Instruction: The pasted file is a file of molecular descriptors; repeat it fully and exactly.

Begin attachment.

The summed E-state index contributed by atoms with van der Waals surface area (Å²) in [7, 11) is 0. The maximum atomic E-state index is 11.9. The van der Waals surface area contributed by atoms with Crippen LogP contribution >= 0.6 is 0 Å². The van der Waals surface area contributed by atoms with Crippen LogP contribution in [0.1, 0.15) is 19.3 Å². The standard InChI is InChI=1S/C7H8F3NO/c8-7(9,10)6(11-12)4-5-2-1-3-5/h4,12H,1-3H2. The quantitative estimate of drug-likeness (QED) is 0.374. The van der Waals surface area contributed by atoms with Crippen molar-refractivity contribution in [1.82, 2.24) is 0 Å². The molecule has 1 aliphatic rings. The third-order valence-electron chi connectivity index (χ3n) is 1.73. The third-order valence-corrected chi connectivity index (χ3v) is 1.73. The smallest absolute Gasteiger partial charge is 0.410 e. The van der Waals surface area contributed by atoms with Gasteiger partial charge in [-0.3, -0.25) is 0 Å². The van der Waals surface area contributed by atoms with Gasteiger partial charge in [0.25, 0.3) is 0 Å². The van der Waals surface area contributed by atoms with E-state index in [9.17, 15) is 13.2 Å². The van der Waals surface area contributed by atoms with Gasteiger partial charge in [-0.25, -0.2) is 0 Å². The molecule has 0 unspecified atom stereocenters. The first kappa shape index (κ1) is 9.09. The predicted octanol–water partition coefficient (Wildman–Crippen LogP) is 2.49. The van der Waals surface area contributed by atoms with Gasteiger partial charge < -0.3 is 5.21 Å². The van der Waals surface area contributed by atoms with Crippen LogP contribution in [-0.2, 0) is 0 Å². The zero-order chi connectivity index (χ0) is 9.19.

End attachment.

The summed E-state index contributed by atoms with van der Waals surface area (Å²) in [7, 11) is 0. The maximum atomic E-state index is 11.9. The van der Waals surface area contributed by atoms with Crippen LogP contribution >= 0.6 is 0 Å². The van der Waals surface area contributed by atoms with Crippen LogP contribution in [0.1, 0.15) is 19.3 Å². The standard InChI is InChI=1S/C7H8F3NO/c8-7(9,10)6(11-12)4-5-2-1-3-5/h4,12H,1-3H2. The quantitative estimate of drug-likeness (QED) is 0.374. The van der Waals surface area contributed by atoms with Crippen molar-refractivity contribution in [1.82, 2.24) is 0 Å². The molecule has 1 aliphatic rings. The third-order valence-electron chi connectivity index (χ3n) is 1.73. The third-order valence-corrected chi connectivity index (χ3v) is 1.73. The smallest absolute Gasteiger partial charge is 0.410 e. The van der Waals surface area contributed by atoms with Gasteiger partial charge in [-0.3, -0.25) is 0 Å². The van der Waals surface area contributed by atoms with Gasteiger partial charge in [0.25, 0.3) is 0 Å². The van der Waals surface area contributed by atoms with E-state index in [9.17, 15) is 13.2 Å². The van der Waals surface area contributed by atoms with Gasteiger partial charge in [-0.25, -0.2) is 0 Å². The molecule has 0 unspecified atom stereocenters. The first kappa shape index (κ1) is 9.09. The predicted octanol–water partition coefficient (Wildman–Crippen LogP) is 2.49. The van der Waals surface area contributed by atoms with Gasteiger partial charge < -0.3 is 5.21 Å². The van der Waals surface area contributed by atoms with Crippen LogP contribution in [-0.2, 0) is 0 Å². The zero-order chi connectivity index (χ0) is 9.19.